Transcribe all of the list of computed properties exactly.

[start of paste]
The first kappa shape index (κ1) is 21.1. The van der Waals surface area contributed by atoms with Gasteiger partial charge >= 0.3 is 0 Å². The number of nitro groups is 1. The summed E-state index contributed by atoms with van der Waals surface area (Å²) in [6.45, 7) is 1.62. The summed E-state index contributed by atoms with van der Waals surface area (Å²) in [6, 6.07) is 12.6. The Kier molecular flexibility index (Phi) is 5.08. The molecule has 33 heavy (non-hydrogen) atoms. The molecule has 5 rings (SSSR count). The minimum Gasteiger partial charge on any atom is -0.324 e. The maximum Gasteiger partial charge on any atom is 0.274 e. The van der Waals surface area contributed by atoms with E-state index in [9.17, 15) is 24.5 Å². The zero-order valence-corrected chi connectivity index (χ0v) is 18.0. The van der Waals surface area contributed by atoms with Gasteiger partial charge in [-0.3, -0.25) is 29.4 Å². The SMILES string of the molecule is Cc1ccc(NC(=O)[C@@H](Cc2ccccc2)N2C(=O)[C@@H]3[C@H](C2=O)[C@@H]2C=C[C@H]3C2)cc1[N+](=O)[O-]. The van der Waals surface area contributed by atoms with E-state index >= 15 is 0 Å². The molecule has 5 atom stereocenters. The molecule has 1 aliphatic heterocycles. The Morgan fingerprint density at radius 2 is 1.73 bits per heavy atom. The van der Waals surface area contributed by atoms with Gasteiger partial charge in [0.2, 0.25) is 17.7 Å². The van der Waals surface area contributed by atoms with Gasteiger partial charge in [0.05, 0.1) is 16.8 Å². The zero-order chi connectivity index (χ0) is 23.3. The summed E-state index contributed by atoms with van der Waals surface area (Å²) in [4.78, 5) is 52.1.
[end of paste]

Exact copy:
The first kappa shape index (κ1) is 21.1. The van der Waals surface area contributed by atoms with Gasteiger partial charge >= 0.3 is 0 Å². The number of nitro groups is 1. The summed E-state index contributed by atoms with van der Waals surface area (Å²) in [6.45, 7) is 1.62. The summed E-state index contributed by atoms with van der Waals surface area (Å²) in [6, 6.07) is 12.6. The Kier molecular flexibility index (Phi) is 5.08. The molecule has 33 heavy (non-hydrogen) atoms. The molecule has 5 rings (SSSR count). The minimum Gasteiger partial charge on any atom is -0.324 e. The maximum Gasteiger partial charge on any atom is 0.274 e. The van der Waals surface area contributed by atoms with E-state index in [9.17, 15) is 24.5 Å². The zero-order valence-corrected chi connectivity index (χ0v) is 18.0. The van der Waals surface area contributed by atoms with Gasteiger partial charge in [-0.3, -0.25) is 29.4 Å². The SMILES string of the molecule is Cc1ccc(NC(=O)[C@@H](Cc2ccccc2)N2C(=O)[C@@H]3[C@H](C2=O)[C@@H]2C=C[C@H]3C2)cc1[N+](=O)[O-]. The van der Waals surface area contributed by atoms with E-state index >= 15 is 0 Å². The molecule has 5 atom stereocenters. The molecule has 1 aliphatic heterocycles. The Morgan fingerprint density at radius 2 is 1.73 bits per heavy atom. The van der Waals surface area contributed by atoms with Gasteiger partial charge in [0.2, 0.25) is 17.7 Å². The van der Waals surface area contributed by atoms with Gasteiger partial charge in [0.05, 0.1) is 16.8 Å². The zero-order chi connectivity index (χ0) is 23.3. The summed E-state index contributed by atoms with van der Waals surface area (Å²) in [4.78, 5) is 52.1.